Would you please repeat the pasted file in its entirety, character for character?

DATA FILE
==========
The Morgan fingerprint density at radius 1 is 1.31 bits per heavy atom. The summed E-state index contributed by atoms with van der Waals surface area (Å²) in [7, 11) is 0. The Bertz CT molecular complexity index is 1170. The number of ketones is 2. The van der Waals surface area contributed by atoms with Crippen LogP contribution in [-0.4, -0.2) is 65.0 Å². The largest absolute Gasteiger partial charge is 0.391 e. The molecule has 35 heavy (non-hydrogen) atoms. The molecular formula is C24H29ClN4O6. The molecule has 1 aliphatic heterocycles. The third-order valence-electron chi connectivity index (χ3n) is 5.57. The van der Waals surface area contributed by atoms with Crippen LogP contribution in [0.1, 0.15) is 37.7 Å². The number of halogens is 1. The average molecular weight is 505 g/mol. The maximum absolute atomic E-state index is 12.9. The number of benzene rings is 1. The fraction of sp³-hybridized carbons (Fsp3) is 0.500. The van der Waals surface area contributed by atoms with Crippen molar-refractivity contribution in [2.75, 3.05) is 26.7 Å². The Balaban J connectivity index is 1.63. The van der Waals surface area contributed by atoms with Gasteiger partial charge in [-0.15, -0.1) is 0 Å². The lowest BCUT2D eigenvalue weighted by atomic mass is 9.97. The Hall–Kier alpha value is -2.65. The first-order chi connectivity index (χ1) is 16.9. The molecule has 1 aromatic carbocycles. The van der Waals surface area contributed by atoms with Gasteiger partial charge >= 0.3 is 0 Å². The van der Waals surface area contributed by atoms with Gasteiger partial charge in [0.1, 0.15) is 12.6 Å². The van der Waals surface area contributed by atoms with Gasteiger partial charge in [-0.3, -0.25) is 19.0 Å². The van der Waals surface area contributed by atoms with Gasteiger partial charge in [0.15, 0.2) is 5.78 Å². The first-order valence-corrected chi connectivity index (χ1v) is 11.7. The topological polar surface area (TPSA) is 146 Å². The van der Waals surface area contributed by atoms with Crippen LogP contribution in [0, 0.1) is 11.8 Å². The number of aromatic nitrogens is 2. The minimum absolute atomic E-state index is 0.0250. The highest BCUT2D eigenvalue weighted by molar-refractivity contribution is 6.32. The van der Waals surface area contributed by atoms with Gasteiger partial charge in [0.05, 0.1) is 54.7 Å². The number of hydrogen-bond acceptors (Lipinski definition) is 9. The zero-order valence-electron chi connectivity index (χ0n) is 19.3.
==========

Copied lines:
The Morgan fingerprint density at radius 1 is 1.31 bits per heavy atom. The summed E-state index contributed by atoms with van der Waals surface area (Å²) in [7, 11) is 0. The Bertz CT molecular complexity index is 1170. The number of ketones is 2. The van der Waals surface area contributed by atoms with Crippen LogP contribution in [-0.4, -0.2) is 65.0 Å². The largest absolute Gasteiger partial charge is 0.391 e. The molecule has 35 heavy (non-hydrogen) atoms. The molecular formula is C24H29ClN4O6. The molecule has 1 aliphatic heterocycles. The third-order valence-electron chi connectivity index (χ3n) is 5.57. The van der Waals surface area contributed by atoms with Crippen LogP contribution in [0.1, 0.15) is 37.7 Å². The number of halogens is 1. The average molecular weight is 505 g/mol. The maximum absolute atomic E-state index is 12.9. The number of benzene rings is 1. The fraction of sp³-hybridized carbons (Fsp3) is 0.500. The van der Waals surface area contributed by atoms with Crippen molar-refractivity contribution in [2.75, 3.05) is 26.7 Å². The Balaban J connectivity index is 1.63. The van der Waals surface area contributed by atoms with Gasteiger partial charge in [-0.15, -0.1) is 0 Å². The lowest BCUT2D eigenvalue weighted by atomic mass is 9.97. The Hall–Kier alpha value is -2.65. The first-order chi connectivity index (χ1) is 16.9. The molecule has 1 aromatic carbocycles. The van der Waals surface area contributed by atoms with Gasteiger partial charge >= 0.3 is 0 Å². The van der Waals surface area contributed by atoms with Gasteiger partial charge in [0.1, 0.15) is 12.6 Å². The van der Waals surface area contributed by atoms with Gasteiger partial charge in [-0.3, -0.25) is 19.0 Å². The van der Waals surface area contributed by atoms with Gasteiger partial charge in [0.15, 0.2) is 5.78 Å². The first-order valence-corrected chi connectivity index (χ1v) is 11.7. The topological polar surface area (TPSA) is 146 Å². The van der Waals surface area contributed by atoms with Crippen LogP contribution in [0, 0.1) is 11.8 Å². The number of aromatic nitrogens is 2. The minimum absolute atomic E-state index is 0.0250. The highest BCUT2D eigenvalue weighted by molar-refractivity contribution is 6.32. The van der Waals surface area contributed by atoms with Gasteiger partial charge in [0.05, 0.1) is 54.7 Å². The number of hydrogen-bond acceptors (Lipinski definition) is 9. The zero-order valence-electron chi connectivity index (χ0n) is 19.3.